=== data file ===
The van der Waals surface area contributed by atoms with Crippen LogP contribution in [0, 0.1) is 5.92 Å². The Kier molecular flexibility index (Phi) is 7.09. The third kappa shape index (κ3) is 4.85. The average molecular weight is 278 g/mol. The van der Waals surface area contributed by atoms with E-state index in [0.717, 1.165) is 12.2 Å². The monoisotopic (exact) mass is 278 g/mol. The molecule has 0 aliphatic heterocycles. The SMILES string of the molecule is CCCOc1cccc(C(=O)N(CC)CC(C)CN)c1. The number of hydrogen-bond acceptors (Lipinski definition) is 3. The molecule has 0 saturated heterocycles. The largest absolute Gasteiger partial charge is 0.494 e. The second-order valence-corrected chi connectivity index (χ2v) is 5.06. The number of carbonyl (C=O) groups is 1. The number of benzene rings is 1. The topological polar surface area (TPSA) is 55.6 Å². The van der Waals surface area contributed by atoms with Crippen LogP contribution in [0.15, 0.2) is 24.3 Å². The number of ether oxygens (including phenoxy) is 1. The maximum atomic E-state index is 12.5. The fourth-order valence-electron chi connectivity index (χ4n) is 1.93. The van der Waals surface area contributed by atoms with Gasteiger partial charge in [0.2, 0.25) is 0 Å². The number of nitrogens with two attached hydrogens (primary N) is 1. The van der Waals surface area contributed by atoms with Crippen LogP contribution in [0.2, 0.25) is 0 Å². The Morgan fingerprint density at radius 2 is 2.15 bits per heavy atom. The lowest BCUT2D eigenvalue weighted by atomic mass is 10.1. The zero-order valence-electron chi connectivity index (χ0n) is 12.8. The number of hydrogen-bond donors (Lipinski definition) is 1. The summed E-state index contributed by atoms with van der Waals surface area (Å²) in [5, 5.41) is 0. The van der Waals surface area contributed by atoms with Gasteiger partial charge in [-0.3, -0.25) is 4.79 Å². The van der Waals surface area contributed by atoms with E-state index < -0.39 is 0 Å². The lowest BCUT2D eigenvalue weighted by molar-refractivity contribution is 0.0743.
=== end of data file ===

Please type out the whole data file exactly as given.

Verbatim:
The van der Waals surface area contributed by atoms with Crippen LogP contribution in [0, 0.1) is 5.92 Å². The Kier molecular flexibility index (Phi) is 7.09. The third kappa shape index (κ3) is 4.85. The average molecular weight is 278 g/mol. The van der Waals surface area contributed by atoms with E-state index in [0.717, 1.165) is 12.2 Å². The monoisotopic (exact) mass is 278 g/mol. The molecule has 0 aliphatic heterocycles. The SMILES string of the molecule is CCCOc1cccc(C(=O)N(CC)CC(C)CN)c1. The number of hydrogen-bond acceptors (Lipinski definition) is 3. The molecule has 0 saturated heterocycles. The largest absolute Gasteiger partial charge is 0.494 e. The second-order valence-corrected chi connectivity index (χ2v) is 5.06. The number of carbonyl (C=O) groups is 1. The number of benzene rings is 1. The topological polar surface area (TPSA) is 55.6 Å². The van der Waals surface area contributed by atoms with Crippen LogP contribution in [0.15, 0.2) is 24.3 Å². The number of ether oxygens (including phenoxy) is 1. The maximum atomic E-state index is 12.5. The fourth-order valence-electron chi connectivity index (χ4n) is 1.93. The van der Waals surface area contributed by atoms with Gasteiger partial charge in [0.2, 0.25) is 0 Å². The number of nitrogens with two attached hydrogens (primary N) is 1. The van der Waals surface area contributed by atoms with Crippen LogP contribution in [0.2, 0.25) is 0 Å². The Morgan fingerprint density at radius 2 is 2.15 bits per heavy atom. The lowest BCUT2D eigenvalue weighted by atomic mass is 10.1. The zero-order valence-electron chi connectivity index (χ0n) is 12.8. The number of hydrogen-bond donors (Lipinski definition) is 1. The summed E-state index contributed by atoms with van der Waals surface area (Å²) in [5, 5.41) is 0. The van der Waals surface area contributed by atoms with Gasteiger partial charge in [-0.3, -0.25) is 4.79 Å². The van der Waals surface area contributed by atoms with E-state index < -0.39 is 0 Å². The lowest BCUT2D eigenvalue weighted by molar-refractivity contribution is 0.0743.